Shippers and retailers in North America and Europe have made solid gains in product availability while holding the line on supply chain costs, says consulting firm Accenture (www.accenture.com).
According to the study, which surveyed 184 supply chain executives from manufacturing and retail companies in North America and Europe about their fulfillment operations, overall product availability increased from 87% to 90% between 2001 and 2003, which translates into a 25% reduction in out-of-stocks. During the same period, average supply chain costs decreased slightly, from 10.2% of sales to 9.8%.
Inventory turns deteriorated from 11.0 to 9.8 between 2001 and 2003. The most significant turn-performance problems were in the food and consumer products industry, where average inventory turns fell from more than 17 to fewer than 13 from 2002 to 2003, and in the retail industry, where average inventory turns fell from 14 to fewer than 11 over the same period.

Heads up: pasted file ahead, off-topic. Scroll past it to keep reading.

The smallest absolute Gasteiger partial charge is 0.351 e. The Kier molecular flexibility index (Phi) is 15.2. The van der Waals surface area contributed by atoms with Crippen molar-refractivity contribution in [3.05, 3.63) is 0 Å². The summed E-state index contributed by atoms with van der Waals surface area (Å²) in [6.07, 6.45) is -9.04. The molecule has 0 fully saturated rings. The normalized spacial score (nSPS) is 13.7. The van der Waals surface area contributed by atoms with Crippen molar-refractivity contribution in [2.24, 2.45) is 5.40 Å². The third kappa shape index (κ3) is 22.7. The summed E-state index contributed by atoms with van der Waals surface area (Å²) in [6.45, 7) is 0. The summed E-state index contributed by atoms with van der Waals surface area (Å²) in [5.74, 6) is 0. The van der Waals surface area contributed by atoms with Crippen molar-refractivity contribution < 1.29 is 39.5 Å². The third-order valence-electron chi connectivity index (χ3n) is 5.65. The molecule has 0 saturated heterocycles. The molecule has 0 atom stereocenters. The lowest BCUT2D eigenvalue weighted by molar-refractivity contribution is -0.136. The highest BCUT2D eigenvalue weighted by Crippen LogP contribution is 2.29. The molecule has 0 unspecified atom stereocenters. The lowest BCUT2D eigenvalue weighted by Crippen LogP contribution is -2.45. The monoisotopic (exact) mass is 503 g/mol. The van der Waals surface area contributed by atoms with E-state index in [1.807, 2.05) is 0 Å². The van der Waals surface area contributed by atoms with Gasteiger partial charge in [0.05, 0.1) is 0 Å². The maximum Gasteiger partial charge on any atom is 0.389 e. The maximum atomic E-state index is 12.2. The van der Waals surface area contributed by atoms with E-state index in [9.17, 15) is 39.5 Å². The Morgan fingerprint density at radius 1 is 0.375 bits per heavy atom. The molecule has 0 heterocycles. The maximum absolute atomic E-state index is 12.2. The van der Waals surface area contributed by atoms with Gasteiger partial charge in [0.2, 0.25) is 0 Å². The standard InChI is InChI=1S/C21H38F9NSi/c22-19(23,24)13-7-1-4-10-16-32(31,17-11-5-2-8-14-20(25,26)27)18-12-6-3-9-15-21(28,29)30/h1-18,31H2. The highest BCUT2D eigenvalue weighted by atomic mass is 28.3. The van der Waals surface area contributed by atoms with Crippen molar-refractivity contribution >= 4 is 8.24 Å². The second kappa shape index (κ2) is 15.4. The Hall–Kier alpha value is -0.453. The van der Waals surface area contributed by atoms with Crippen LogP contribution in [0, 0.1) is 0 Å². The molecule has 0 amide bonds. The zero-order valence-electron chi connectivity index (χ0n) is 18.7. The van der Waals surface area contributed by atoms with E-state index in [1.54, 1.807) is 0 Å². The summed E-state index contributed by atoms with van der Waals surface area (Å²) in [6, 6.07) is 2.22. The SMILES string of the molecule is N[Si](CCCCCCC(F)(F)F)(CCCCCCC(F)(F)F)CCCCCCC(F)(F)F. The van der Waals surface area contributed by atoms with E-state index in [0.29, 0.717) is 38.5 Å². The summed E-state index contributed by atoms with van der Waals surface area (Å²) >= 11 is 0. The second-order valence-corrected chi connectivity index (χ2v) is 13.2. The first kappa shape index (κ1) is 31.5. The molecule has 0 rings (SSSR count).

"Availability is a particularly potent supply chain measure because ensuring that items are available when a customer wants them directly influences companies' short-term revenues," says Jose Bleda, a partner in Accenture's Supply Chain Management practice. "However, lower inventory turns -- and associated increases in inventory carrying costs -- are preventing many companies from improving overall supply chain performance."
The cost-saving opportunity ranked highest in the survey is "improving management of inventory levels," selected as "significant" or "extremely significant" by 69% of respondents. The next-highest, "reducing transaction costs," was selected by 58% of respondents as "significant" or "extremely significant."
The fulfillment challenge ranked highest is "collaborating with multiple partners," with 67% of respondents considering this as "significant" or "extremely significant." The next-closest item, "accessing currently untapped markets," was cited as "significant" or "extremely significant" by 46 % of respondents.